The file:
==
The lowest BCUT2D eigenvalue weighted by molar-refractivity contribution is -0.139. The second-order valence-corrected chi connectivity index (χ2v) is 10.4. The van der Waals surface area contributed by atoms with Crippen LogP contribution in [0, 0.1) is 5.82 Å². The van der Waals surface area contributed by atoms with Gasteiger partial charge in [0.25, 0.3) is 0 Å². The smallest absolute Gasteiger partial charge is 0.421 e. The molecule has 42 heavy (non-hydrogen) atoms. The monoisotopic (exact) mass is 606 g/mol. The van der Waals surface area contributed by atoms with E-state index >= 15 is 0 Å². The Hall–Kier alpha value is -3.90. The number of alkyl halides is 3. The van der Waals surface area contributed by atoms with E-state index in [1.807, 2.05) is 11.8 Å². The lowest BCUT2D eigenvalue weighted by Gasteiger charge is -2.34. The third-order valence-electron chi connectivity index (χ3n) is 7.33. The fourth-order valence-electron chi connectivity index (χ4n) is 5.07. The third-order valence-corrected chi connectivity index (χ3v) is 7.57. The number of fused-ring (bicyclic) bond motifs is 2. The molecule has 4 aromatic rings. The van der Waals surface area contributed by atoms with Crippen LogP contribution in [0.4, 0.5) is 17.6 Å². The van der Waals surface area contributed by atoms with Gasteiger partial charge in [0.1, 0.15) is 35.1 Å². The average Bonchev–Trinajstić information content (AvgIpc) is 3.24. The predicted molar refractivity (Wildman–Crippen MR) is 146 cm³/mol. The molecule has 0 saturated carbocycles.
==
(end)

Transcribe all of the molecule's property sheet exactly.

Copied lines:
The lowest BCUT2D eigenvalue weighted by molar-refractivity contribution is -0.139. The second-order valence-corrected chi connectivity index (χ2v) is 10.4. The van der Waals surface area contributed by atoms with Crippen LogP contribution in [0, 0.1) is 5.82 Å². The van der Waals surface area contributed by atoms with Gasteiger partial charge in [0.25, 0.3) is 0 Å². The smallest absolute Gasteiger partial charge is 0.421 e. The molecule has 42 heavy (non-hydrogen) atoms. The monoisotopic (exact) mass is 606 g/mol. The van der Waals surface area contributed by atoms with E-state index >= 15 is 0 Å². The Hall–Kier alpha value is -3.90. The number of alkyl halides is 3. The van der Waals surface area contributed by atoms with E-state index in [1.807, 2.05) is 11.8 Å². The lowest BCUT2D eigenvalue weighted by Gasteiger charge is -2.34. The third-order valence-electron chi connectivity index (χ3n) is 7.33. The fourth-order valence-electron chi connectivity index (χ4n) is 5.07. The third-order valence-corrected chi connectivity index (χ3v) is 7.57. The number of fused-ring (bicyclic) bond motifs is 2. The molecule has 4 aromatic rings. The van der Waals surface area contributed by atoms with Crippen LogP contribution in [0.4, 0.5) is 17.6 Å². The van der Waals surface area contributed by atoms with Gasteiger partial charge in [0.1, 0.15) is 35.1 Å². The average Bonchev–Trinajstić information content (AvgIpc) is 3.24. The predicted molar refractivity (Wildman–Crippen MR) is 146 cm³/mol. The molecule has 0 saturated carbocycles.